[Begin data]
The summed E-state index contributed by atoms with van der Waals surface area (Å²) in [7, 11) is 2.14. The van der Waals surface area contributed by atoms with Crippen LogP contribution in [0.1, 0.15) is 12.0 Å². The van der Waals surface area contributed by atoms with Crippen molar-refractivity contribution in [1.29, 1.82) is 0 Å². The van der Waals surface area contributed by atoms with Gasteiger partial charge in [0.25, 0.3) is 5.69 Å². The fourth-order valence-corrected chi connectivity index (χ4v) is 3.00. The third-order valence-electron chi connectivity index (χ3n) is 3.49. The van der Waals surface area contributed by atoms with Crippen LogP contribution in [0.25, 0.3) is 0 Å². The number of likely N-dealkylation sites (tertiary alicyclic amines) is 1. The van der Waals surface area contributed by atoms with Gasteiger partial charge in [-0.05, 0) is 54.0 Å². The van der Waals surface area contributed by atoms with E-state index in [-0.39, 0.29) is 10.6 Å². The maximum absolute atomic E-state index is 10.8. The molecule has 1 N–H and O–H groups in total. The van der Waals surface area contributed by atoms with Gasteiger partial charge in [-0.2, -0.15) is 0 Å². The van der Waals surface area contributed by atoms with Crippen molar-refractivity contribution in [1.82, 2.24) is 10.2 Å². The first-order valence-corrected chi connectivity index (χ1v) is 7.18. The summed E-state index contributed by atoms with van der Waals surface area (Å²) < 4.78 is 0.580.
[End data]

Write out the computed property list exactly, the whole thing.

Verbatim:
The summed E-state index contributed by atoms with van der Waals surface area (Å²) in [7, 11) is 2.14. The van der Waals surface area contributed by atoms with Crippen LogP contribution in [0.1, 0.15) is 12.0 Å². The van der Waals surface area contributed by atoms with Crippen molar-refractivity contribution in [1.29, 1.82) is 0 Å². The van der Waals surface area contributed by atoms with Gasteiger partial charge in [0.25, 0.3) is 5.69 Å². The fourth-order valence-corrected chi connectivity index (χ4v) is 3.00. The third-order valence-electron chi connectivity index (χ3n) is 3.49. The van der Waals surface area contributed by atoms with Crippen LogP contribution in [0.25, 0.3) is 0 Å². The number of likely N-dealkylation sites (tertiary alicyclic amines) is 1. The van der Waals surface area contributed by atoms with Gasteiger partial charge in [-0.05, 0) is 54.0 Å². The van der Waals surface area contributed by atoms with E-state index in [-0.39, 0.29) is 10.6 Å². The maximum absolute atomic E-state index is 10.8. The molecule has 1 N–H and O–H groups in total. The van der Waals surface area contributed by atoms with Gasteiger partial charge in [-0.2, -0.15) is 0 Å². The van der Waals surface area contributed by atoms with Crippen molar-refractivity contribution in [1.82, 2.24) is 10.2 Å². The first-order valence-corrected chi connectivity index (χ1v) is 7.18. The summed E-state index contributed by atoms with van der Waals surface area (Å²) < 4.78 is 0.580.